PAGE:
I have owned the "G" series cameras from the very beginning which is more than 5 years now I think. I have taken more than 30,000 pictures. I have used the viewfinder only on ONE occasion when I had to take pictures but my battery was running flat. When I took up the G1 I sold my SLRs. There so much absolutely practical aspect to using the swivel screen that I CAN NOT imagine going back to viewfinder-like handling where you camera needs to be in front of your face! (sorry the SLR folks) As an aside, I am buying a Sony video camera - for me… Canon sucks at this moment.

1:57 am - Tuesday, October 17, 2006

#81 CRAIGr

I think the lack of swivel is a disapointment, I think from looking at the pictures that - the screen is a gone to keep the camera thin. Look at the over dimensions-much more compact then the A - line that have the swivel.

As for the Raw- again to keep the camera small. I recall when apple came out with the 5th gen Ipod, we lost the firewire- Again to keep it thin.

I think looking at the big picture- i will buy this camera- however - ill be getting at Costco just in case its not all i hope it be....

5:07 pm - Tuesday, October 17, 2006

#82 GARY POGODA

A flip-out and twist LCD would likely have added some extra thickness
to the camera as well as some expense. But not RAW, that was purely
a marketing decision.

5:34 pm - Tuesday, October 17, 2006

#83 carl hamilton

dear CANON : i must say that you have turned the Canon G-Series from a really serious WORKING PROSUMER CAMERA to that of a FANCY SOCIALITEs TOY when you have introduced the Canon G7 . BIIIG MISTAKE ! CANON should have focused this effort towards IXUS line of cameras and certainly not to the G7 . as a present G6 operator , i was eagerly looking forward to something along the lines of SONYs DSC R1 which now is in the qualified position of being rightfully called the leading PROSUMER CAMERA in the market by virtue of its SERIOUS LOOKS , FEEL , and of course , PERFORMANCE . please understand that the G cameras DO NOT BELONG TO THE CATEGORY of SAMSUNGs NV series nor a RICOH GR glamour point and shooters which you are obviously trying to emulate , rather POORLY . flush this misguided notion down the toilet and come back strongly in the future with the deleted FULLY-ARTICULATED LCD SCREEN W/SUPERIMPOSED GRID PATTERN , SELECTOR DIAL ADJACENT THE SHUTTER BUTTON , RAW ,repeat , RAW IMAGE CAPTURE , AN ANATOMICALLY-CONTOURED GRIP HANDLE WITH ALL THE BASIC CAMERA CONTROL BUTTONS ALONGSIDE ITS VICINITY FOR INSTANTANEOUS SETTING ADJUSTMENTS BY THE SHOOTING HAND , THE EVER- IMPORTANT REMOTE SHUTTER RELEASE CONTROLLER , 35MM SIZED MANUALLY - ZOOMABLE/FOCUSABLE LENS WITH PROVISIONS FOR ATTACHING BOTH WIDE AND TELE LENS EXTENDERS PLUS FILTERS , 35MM FULL-FRAME CMOS IMAGING SENSORS , A MUCH - FASTER SUSTAINED BURST SPEED RATES , A 100% VIEWABLE OPTICAL VIEWFINDER WITH DIOPTRIC ADJUSTMENTS , AND LASTLY BUT MORE IMPORTANTLY , A HIGHLY - RUGGEDIZED AND ENVIRONMENTALLY -INSULATED CAMERA BODY INTERFACED WITH A SUPERB CANON 24-200MM F2.8 ASPHERICAL FLUORITE LENS .we prosumers would like to take our G-series cameras on every conceivable outdoor/indoor activity known to man . a camera that can take on the challenges presented by arctic cold , desert heat , jungle humidity ,urban adventures , and oh yes , even at COCKTAIL PARTIES! CANON , THE BALL IS NOW IN YOUR COURT .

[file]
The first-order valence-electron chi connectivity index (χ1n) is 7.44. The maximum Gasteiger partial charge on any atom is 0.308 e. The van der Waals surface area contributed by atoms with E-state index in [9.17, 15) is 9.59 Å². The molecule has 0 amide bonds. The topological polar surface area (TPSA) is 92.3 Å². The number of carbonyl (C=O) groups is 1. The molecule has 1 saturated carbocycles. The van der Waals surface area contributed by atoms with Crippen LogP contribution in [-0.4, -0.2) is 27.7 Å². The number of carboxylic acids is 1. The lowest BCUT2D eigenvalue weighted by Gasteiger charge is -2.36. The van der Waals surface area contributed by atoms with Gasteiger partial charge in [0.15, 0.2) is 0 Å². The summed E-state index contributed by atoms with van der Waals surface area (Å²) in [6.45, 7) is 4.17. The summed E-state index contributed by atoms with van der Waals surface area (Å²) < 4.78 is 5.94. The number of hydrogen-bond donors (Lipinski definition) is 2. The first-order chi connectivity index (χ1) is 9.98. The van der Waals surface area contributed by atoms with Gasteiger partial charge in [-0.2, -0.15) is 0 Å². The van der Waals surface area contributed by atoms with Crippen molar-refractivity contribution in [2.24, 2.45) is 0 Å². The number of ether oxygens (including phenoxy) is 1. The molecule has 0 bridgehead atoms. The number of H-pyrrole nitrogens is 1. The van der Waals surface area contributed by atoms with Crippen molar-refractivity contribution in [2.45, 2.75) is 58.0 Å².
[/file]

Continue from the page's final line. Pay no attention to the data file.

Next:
8:49 pm - Tuesday, October 17, 2006

#84 GARY POGODA

I was with you right up until the point of a full-frame CMOS sensor w/
24-200mm manual zoom/focus lens. That is asking a bit too much for
a compact.

1:29 am - Wednesday, October 18, 2006

#85 christopher

Carl you said it. You've clearly summarized everything that's missing in the G7 that was in the G6... right up until the 35mm full frame sensor, I couldn't really ask for anything more. But from there on... your demands are a little greedy.

9:24 am - Wednesday, October 18, 2006

#86 Mark Goldstein

(Posted on behalf of LITO TIOZON)